Effectiveness Bank web site Additions
Supported by  Alcohol Change UK web site   Society for the Study of Addiction web site
Effectiveness Bank additions 27 June 2019
Cumulative stress, deprivation, and exclusion are associated with poor health outcomes and risky behaviours, and in these entries, factor into the motivation for tailored and targeted substance use interventions. ‘Hot button’ issues include treatment for new psychoactive substances (previously known as ‘legal highs’), support on leaving the military, mitigating the (often disproportionately) negative impact of prison on women, and marrying recovery with life on the streets.

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Low-barrier intervention for homeless people with (mostly severe) drinking problems
Heavy drinking is clearly problematic for homeless populations, but is the best way to tackle it to aim for abstinence, or to accept the reality of life on the streets and aim to reduce harm and improve lives in ways which make sense to the patient? This US study provides part of the answer.

Improving recovery prospects for women in prison
Baroness Jean Corston called for a “distinct, radically different, visibly-led, strategic, proportionate, holistic, woman-centred, integrated approach” for vulnerable female offenders. This study asks whether drug recovery wings in two English women’s prisons delivered on these ambitions, and if not what was missing for them to provide an optimal space for recovery and foster the continuous care pathway women need?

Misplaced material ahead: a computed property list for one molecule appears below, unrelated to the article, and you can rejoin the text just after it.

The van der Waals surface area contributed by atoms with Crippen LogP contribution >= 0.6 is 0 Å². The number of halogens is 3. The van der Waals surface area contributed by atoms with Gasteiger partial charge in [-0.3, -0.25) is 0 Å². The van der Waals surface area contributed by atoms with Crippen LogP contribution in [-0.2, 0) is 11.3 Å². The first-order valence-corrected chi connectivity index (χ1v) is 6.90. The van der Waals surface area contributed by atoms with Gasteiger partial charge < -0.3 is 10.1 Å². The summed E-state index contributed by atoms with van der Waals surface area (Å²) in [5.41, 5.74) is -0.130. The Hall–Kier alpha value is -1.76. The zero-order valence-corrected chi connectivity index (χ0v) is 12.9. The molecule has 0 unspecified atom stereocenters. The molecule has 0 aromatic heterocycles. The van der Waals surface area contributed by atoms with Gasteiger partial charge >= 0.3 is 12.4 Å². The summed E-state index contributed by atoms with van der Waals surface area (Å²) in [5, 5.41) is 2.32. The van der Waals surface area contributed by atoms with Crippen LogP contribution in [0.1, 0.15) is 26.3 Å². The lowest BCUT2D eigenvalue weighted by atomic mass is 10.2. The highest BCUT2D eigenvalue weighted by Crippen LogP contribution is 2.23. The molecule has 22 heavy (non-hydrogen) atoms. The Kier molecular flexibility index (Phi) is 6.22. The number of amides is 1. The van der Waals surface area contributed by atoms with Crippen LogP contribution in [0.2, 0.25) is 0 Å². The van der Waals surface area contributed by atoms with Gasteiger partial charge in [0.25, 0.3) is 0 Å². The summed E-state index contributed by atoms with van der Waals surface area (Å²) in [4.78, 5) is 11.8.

Challenges of adjusting to life on ‘civvy street’
Compared with being deployed, transitioning from the armed forces to civilian life may not immediately come to mind as a stressful period in a veteran’s life. However, it can be due to the significant changes this generates (eg, in housing, finances, family life, and support networks). What do US studies tell us about the utility of brief alcohol interventions for reducing the risk of military personnel developing drinking problems and using alcohol to cope during this time?

New substances, new challenges
In May 2016 the Psychoactive Substances Act placed a ‘blanket ban’ on new psychoactive substances. While the national focus shifted to this legislation, relatively little consideration was given to developing a treatment response. Interviews in Manchester (England) reveal emerging drug trends among homeless people using ‘spice’ and gay and bisexual men engaged in ‘chemsex’, and the barriers to existing services.

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The Drug and Alcohol Findings Effectiveness Bank offers a free mailing list service updating subscribers to UK-relevant evaluations of drug/alcohol interventions. Findings is supported by Alcohol Change UK and the Society for the Study of Addiction and advised by the National Addiction Centre.